Does Weed Enhance Athletic Performance?


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Does Weed Enhance Athletic Performance?

We’ll start with listing a few athletes that use cannabis for recovery and recreation.

Michael Phelps
Marshawn Lynch
Le’Veon Bell
Jake Plummer

In 1999, The World Anti-Doping Agency (WADA), the organization that works with the International Olympic Committee to crackdown on Olympic athletes doping, banned cannabis. Just terrible don’t you think?

In 2013, that staunch unforgiving stance changed. The World Anti-Doping Agency (WADA) agreed to raise the acceptable nanogram levels for Olympians from 15 to 150 nanograms.

Professional sports organizations have always had the task of screening athletes for Performance Enhancing Drugs (PED’s).For example, the NFL league threshold for THC is now 35 nanograms per milliliter, only recently raised from a minucsuley 15 ng/mL.The MLB threshold for THC is 50 ng/mL. And the, WADA, has a 150 ng/mL standard. The NHL has a policy much like baseball’s, except for the harsh punishments at the minor league level, according to Guardian reporter Scott Keyes. When discussing efforts to overturn the NFL’s ban, Keyes wrote, “[The NHL] does not include marijuana on its list of banned substances.”.

The big question is does it actually enhance an athlete’s performance?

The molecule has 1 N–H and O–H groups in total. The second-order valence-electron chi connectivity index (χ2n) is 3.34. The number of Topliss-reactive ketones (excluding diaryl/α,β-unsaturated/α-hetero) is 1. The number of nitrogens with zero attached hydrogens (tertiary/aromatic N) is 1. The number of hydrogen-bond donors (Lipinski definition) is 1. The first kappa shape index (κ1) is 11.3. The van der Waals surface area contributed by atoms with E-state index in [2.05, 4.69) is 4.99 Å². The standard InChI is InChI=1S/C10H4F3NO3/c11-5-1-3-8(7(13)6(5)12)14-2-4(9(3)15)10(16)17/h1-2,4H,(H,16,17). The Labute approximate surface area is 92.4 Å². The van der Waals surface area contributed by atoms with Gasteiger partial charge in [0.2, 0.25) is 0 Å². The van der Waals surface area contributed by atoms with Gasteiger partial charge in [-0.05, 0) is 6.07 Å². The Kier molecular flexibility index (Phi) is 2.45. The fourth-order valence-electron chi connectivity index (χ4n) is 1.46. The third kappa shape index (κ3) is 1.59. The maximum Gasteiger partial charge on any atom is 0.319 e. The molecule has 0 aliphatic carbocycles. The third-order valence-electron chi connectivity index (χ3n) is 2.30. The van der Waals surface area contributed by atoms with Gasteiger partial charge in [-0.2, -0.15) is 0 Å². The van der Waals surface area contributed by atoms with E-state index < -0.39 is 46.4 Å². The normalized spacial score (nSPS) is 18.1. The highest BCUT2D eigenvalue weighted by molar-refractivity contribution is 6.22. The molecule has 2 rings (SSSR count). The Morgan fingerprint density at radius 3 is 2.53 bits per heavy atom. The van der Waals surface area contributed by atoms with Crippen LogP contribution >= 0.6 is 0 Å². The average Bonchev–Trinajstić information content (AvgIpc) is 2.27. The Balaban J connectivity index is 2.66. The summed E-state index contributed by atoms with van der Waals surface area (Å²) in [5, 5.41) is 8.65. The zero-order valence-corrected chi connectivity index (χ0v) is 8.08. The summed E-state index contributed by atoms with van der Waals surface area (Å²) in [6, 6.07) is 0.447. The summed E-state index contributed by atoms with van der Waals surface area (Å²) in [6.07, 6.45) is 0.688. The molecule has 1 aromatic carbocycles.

The limited evidence we have on cannabis also explains some potential performance gains. Research shows that marijuana does have an anti-inflammatory effect and that the chemical compounds that come from it may mimic the body’s natural endorphins, which could help increase our pain threshold like a natural runner’s high and make it easier to push through a tough workout.

So there’s evidence that pot can help people deal with pain and inflammation while decreasing anxiety and improving mood, but it also has potentially risky motor-control side effects that could lead to an accident, especially in a sport where a wrong turn (like mountain biking or skiing) could be disastrous. Anecdotally, both Outside and Men’s Journal found endurance athletes, professional fighters, and mountain athletes like skiers and rock climbers that say that pot can help them train — and there’s a big argument that NFL players might be better off using pot instead of painkillers to deal with their day-to-day injuries. Yet decreased anxiety can lead to dangerous decisions. There is also a temporary elevated heart rate associated with consuming marijuana, which could be a negative side effect for athletes and a risky complication for anyone with a preexisting heart condition.

Needless to say, the above athlete’s enthusiasm for weed hasn’t exactly hurt their careers. However, there just isn’t much research out there yet as to defining cannabis’s effects on athletic performance. As more countries and states decriminalize cannabis we will likely see more conclusive evidence that will help determine if weed really does help increase performance.

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